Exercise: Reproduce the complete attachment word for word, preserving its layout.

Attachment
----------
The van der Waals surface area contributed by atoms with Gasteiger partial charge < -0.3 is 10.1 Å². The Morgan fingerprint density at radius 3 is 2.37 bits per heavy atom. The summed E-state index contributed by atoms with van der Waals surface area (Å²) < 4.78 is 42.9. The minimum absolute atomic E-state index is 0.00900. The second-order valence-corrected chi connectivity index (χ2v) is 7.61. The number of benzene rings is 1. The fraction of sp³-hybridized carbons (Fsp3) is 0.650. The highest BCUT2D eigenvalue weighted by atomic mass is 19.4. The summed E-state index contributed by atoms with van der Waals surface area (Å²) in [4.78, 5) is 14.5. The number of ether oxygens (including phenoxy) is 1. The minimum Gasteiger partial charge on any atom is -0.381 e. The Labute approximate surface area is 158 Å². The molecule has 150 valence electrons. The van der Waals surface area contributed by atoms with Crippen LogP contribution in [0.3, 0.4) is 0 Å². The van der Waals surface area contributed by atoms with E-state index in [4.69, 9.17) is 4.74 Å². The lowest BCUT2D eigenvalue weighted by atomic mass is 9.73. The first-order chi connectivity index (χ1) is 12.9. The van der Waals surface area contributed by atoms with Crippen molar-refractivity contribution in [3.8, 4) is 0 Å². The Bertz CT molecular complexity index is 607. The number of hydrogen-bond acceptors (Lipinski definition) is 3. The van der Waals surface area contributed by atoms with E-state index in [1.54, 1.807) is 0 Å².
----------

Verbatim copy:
The van der Waals surface area contributed by atoms with Gasteiger partial charge < -0.3 is 10.1 Å². The Morgan fingerprint density at radius 3 is 2.37 bits per heavy atom. The summed E-state index contributed by atoms with van der Waals surface area (Å²) < 4.78 is 42.9. The minimum absolute atomic E-state index is 0.00900. The second-order valence-corrected chi connectivity index (χ2v) is 7.61. The number of benzene rings is 1. The fraction of sp³-hybridized carbons (Fsp3) is 0.650. The highest BCUT2D eigenvalue weighted by atomic mass is 19.4. The summed E-state index contributed by atoms with van der Waals surface area (Å²) in [4.78, 5) is 14.5. The number of ether oxygens (including phenoxy) is 1. The minimum Gasteiger partial charge on any atom is -0.381 e. The Labute approximate surface area is 158 Å². The molecule has 150 valence electrons. The van der Waals surface area contributed by atoms with Crippen LogP contribution in [0.3, 0.4) is 0 Å². The van der Waals surface area contributed by atoms with E-state index in [4.69, 9.17) is 4.74 Å². The lowest BCUT2D eigenvalue weighted by atomic mass is 9.73. The first-order chi connectivity index (χ1) is 12.9. The van der Waals surface area contributed by atoms with Crippen molar-refractivity contribution in [3.8, 4) is 0 Å². The Bertz CT molecular complexity index is 607. The number of hydrogen-bond acceptors (Lipinski definition) is 3. The van der Waals surface area contributed by atoms with E-state index in [1.54, 1.807) is 0 Å².